100 days until Beijing: 3 key questions as the countdown to the 2022 Winter Olympics enters its final stage

Chinese capital set to make history as the only city to host Summer and Winter Olympics

A security guard wearing a face mask to help curb the spread of the coronavirus patrols past a Beijing 2022 Winter Olympic Games decoration for a welcome ceremony for the Frame of Olympic Winter Games Beijing 2022, held at the Olympic Tower in Beijing, Wednesday, Oct. 20, 2021. A welcome ceremony for the Olympic flame was held in Beijing on Wednesday morning after it arrived at the Chinese capital from Greece. While the flame will be put on display over the next few months, organizers said a three-day torch relay is scheduled starting Feb. 2 with around 1200 torchbearers in Beijing, Yanqing and Zhangjiakou. (AP Photo/Andy Wong) (Andy Wong, Copyright 2021 The Associated Press. All rights reserved)

While there are countdowns in effect until the holiday season and the start of 2022, Wednesday represented an important mile marker in another notable countdown.

It’s now 100 days until the start of the 2022 Winter Olympics in Beijing.

Beijing, by the way, is set to make history by becoming the first city to host both a Summer and Winter Olympics. Beijing hosted the Summer Games in 2008.

With that in mind, here are three questions heading into the final 100 days before the Opening Ceremony on Feb. 4.


What is the current COVID situation in the area?

It won’t be enough to threaten a postponement or cancellation of the Games, but there is a widening outbreak that’s of concern to Chinese officials at the moment.

Just last week, more than 100 new cases were reported over 11 provinces, according to CNN, which doesn’t seem like a lot compared to other countries. But it’s an increase that has put officials on alert, with Beijing imposing restrictions on entering the city. Travelers from places with confirmed cases must present a negative test and undergo 14 days of health monitoring.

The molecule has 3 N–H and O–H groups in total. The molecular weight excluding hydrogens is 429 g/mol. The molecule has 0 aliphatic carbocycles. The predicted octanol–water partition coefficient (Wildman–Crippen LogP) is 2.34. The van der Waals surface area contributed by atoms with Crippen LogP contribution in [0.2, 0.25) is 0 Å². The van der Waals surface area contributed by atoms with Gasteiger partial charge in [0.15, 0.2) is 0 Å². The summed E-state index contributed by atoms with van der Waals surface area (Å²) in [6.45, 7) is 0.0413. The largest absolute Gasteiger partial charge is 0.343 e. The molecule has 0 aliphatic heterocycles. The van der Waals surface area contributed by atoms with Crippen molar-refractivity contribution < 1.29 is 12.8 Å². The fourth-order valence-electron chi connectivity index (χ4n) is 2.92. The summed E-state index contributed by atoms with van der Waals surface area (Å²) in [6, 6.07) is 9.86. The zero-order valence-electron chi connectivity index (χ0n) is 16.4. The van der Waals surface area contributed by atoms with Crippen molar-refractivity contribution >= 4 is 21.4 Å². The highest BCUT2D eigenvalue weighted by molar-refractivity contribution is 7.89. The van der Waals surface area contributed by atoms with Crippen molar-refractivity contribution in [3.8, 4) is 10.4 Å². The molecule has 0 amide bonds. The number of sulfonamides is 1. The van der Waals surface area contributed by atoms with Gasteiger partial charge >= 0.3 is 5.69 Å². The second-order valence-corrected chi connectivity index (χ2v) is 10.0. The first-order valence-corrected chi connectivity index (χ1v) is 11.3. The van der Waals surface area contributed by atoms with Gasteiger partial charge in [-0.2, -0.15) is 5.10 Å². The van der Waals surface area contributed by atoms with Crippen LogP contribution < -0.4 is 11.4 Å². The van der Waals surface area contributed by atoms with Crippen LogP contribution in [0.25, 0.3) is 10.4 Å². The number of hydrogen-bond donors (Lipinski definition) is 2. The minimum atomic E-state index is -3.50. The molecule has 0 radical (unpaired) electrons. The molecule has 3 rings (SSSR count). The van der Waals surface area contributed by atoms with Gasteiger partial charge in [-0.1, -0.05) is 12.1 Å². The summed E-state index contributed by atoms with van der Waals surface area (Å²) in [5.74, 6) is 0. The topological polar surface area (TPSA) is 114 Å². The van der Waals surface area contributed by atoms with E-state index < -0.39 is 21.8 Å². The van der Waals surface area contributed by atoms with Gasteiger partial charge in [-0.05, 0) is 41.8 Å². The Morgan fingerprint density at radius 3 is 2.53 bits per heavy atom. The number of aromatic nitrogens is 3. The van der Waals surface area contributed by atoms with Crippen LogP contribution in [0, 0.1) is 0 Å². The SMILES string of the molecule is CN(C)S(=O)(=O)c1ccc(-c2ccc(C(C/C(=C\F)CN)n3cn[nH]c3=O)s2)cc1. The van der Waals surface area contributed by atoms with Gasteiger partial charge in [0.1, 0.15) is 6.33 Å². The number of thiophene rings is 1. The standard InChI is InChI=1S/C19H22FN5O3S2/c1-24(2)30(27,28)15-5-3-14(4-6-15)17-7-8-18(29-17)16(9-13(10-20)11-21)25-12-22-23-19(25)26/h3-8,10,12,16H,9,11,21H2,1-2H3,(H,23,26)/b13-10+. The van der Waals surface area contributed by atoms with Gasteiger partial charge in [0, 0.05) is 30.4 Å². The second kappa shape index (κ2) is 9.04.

China obviously doesn’t want to take any chances of an outbreak in the weeks leading up to the Games.

Unlike the Tokyo Games this past summer, local fans will be allowed to attend certain events around Beijing. Fans from other countries will not be allowed to attend, however.

Athletes and other officials helping with the Games will be subjected to daily testing and be held in bubbles. Those who are vaccinated won’t have to be quarantined, while those not fully vaccinated will have to spend 21 days in quarantine upon arrival.

Why have there been calls from some countries to boycott the Games?

Some activists and lawmakers from the U.S. and Europe have been critical of China’s human rights record and have suggested their countries boycott the Games in protest.

Those activists don’t like China’s treatment of the Uyghur population and other Muslim minority groups, according to Reuters.

United Nations rights experts have said at least one million Muslims have been detained in camps in Xinjiang since 2017, but China has denied any wrongdoing and allegations of mistreatment.

Will there be venues reused from the 2008 Summer Games?

Yes, there will be a few, most notably the “Bird’s Nest.” Do you remember that stadium from the 2008 Games?

It is the main national stadium that, from the outside, has an architectural design that makes it look like a bird’s nest. It will be back in the world’s spotlight again as the host of the opening and closing ceremonies.

Another notable venue was the “Water Cube,” which in 2008 hosted the aquatics events. For the Winter Games, it will host curling.

The National Indoor Stadium, which hosted gymnastics, trampolining and handball events in 2008, will be the home of ice hockey games that, as of this moment, will once again feature NHL players.

The Capital Indoor Stadium, which hosted volleyball in 2008, will be the site of figure skating and short-track speed skating.


About the Author:

Keith is a member of Graham Media Group's Digital Content Team, which produces content for all the company's news websites.